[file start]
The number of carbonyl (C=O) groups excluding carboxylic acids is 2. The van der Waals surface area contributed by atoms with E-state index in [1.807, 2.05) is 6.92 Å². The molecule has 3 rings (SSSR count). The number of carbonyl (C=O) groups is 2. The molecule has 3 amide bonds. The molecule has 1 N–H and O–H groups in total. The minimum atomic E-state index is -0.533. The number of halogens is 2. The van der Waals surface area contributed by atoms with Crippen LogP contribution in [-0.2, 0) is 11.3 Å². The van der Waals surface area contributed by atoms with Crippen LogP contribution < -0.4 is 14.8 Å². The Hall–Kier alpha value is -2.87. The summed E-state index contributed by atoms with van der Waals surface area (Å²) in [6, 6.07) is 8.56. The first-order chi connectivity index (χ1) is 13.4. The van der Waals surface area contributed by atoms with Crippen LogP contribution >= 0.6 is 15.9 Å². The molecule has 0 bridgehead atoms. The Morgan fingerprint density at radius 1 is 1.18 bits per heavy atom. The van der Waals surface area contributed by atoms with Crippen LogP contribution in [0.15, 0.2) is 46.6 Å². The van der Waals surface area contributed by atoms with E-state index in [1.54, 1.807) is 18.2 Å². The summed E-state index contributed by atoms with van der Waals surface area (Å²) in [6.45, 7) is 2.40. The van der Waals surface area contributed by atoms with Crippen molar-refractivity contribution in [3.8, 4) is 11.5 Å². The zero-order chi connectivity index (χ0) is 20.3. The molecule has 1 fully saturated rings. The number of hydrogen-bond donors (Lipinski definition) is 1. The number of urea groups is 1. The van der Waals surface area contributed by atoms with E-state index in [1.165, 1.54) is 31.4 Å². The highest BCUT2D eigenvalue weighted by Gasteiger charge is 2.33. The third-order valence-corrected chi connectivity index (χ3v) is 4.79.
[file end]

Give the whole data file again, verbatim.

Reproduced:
The number of carbonyl (C=O) groups excluding carboxylic acids is 2. The van der Waals surface area contributed by atoms with E-state index in [1.807, 2.05) is 6.92 Å². The molecule has 3 rings (SSSR count). The number of carbonyl (C=O) groups is 2. The molecule has 3 amide bonds. The molecule has 1 N–H and O–H groups in total. The minimum atomic E-state index is -0.533. The number of halogens is 2. The van der Waals surface area contributed by atoms with Crippen LogP contribution in [-0.2, 0) is 11.3 Å². The van der Waals surface area contributed by atoms with Crippen LogP contribution < -0.4 is 14.8 Å². The Hall–Kier alpha value is -2.87. The summed E-state index contributed by atoms with van der Waals surface area (Å²) in [6, 6.07) is 8.56. The first-order chi connectivity index (χ1) is 13.4. The van der Waals surface area contributed by atoms with Crippen LogP contribution >= 0.6 is 15.9 Å². The molecule has 0 bridgehead atoms. The Morgan fingerprint density at radius 1 is 1.18 bits per heavy atom. The van der Waals surface area contributed by atoms with Crippen LogP contribution in [0.15, 0.2) is 46.6 Å². The van der Waals surface area contributed by atoms with E-state index in [1.54, 1.807) is 18.2 Å². The summed E-state index contributed by atoms with van der Waals surface area (Å²) in [6.45, 7) is 2.40. The van der Waals surface area contributed by atoms with Crippen molar-refractivity contribution in [3.8, 4) is 11.5 Å². The zero-order chi connectivity index (χ0) is 20.3. The molecule has 1 fully saturated rings. The number of hydrogen-bond donors (Lipinski definition) is 1. The number of urea groups is 1. The van der Waals surface area contributed by atoms with E-state index in [1.165, 1.54) is 31.4 Å². The highest BCUT2D eigenvalue weighted by Gasteiger charge is 2.33. The third-order valence-corrected chi connectivity index (χ3v) is 4.79.